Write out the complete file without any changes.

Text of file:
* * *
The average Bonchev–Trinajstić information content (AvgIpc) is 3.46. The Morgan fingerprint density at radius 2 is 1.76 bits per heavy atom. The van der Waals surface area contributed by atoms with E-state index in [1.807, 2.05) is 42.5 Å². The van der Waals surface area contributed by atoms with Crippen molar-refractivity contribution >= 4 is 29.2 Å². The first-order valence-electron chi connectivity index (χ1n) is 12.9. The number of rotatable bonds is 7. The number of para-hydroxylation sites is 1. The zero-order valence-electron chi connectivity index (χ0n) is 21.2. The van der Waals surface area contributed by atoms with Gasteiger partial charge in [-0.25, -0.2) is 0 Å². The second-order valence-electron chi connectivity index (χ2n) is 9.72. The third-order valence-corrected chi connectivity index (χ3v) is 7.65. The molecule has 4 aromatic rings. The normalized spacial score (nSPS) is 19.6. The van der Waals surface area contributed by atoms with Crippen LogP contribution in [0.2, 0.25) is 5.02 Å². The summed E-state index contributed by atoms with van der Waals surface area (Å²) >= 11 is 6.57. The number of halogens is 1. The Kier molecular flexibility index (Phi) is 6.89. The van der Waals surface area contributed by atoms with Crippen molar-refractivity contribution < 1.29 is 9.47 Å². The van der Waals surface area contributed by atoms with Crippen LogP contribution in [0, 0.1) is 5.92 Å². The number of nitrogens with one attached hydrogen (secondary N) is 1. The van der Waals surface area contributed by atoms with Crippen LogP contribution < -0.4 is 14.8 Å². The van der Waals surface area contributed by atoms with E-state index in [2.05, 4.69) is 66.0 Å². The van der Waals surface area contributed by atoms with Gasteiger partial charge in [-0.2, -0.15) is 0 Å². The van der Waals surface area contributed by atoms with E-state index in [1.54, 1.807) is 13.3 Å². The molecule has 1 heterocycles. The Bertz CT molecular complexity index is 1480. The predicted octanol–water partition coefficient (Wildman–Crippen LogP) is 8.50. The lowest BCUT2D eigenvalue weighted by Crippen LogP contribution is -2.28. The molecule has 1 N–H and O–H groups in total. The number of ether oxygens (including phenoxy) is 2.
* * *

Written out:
The average Bonchev–Trinajstić information content (AvgIpc) is 3.46. The Morgan fingerprint density at radius 2 is 1.76 bits per heavy atom. The van der Waals surface area contributed by atoms with E-state index in [1.807, 2.05) is 42.5 Å². The van der Waals surface area contributed by atoms with Crippen molar-refractivity contribution >= 4 is 29.2 Å². The first-order valence-electron chi connectivity index (χ1n) is 12.9. The number of rotatable bonds is 7. The number of para-hydroxylation sites is 1. The zero-order valence-electron chi connectivity index (χ0n) is 21.2. The van der Waals surface area contributed by atoms with Gasteiger partial charge in [-0.25, -0.2) is 0 Å². The second-order valence-electron chi connectivity index (χ2n) is 9.72. The third-order valence-corrected chi connectivity index (χ3v) is 7.65. The molecule has 4 aromatic rings. The normalized spacial score (nSPS) is 19.6. The van der Waals surface area contributed by atoms with Crippen LogP contribution in [0.2, 0.25) is 5.02 Å². The summed E-state index contributed by atoms with van der Waals surface area (Å²) >= 11 is 6.57. The number of halogens is 1. The Kier molecular flexibility index (Phi) is 6.89. The van der Waals surface area contributed by atoms with Crippen molar-refractivity contribution < 1.29 is 9.47 Å². The van der Waals surface area contributed by atoms with Crippen LogP contribution in [0, 0.1) is 5.92 Å². The number of nitrogens with one attached hydrogen (secondary N) is 1. The van der Waals surface area contributed by atoms with Crippen LogP contribution < -0.4 is 14.8 Å². The van der Waals surface area contributed by atoms with E-state index in [2.05, 4.69) is 66.0 Å². The van der Waals surface area contributed by atoms with Gasteiger partial charge in [-0.2, -0.15) is 0 Å². The van der Waals surface area contributed by atoms with E-state index in [1.54, 1.807) is 13.3 Å². The molecule has 1 heterocycles. The Bertz CT molecular complexity index is 1480. The predicted octanol–water partition coefficient (Wildman–Crippen LogP) is 8.50. The lowest BCUT2D eigenvalue weighted by Crippen LogP contribution is -2.28. The molecule has 1 N–H and O–H groups in total. The number of ether oxygens (including phenoxy) is 2.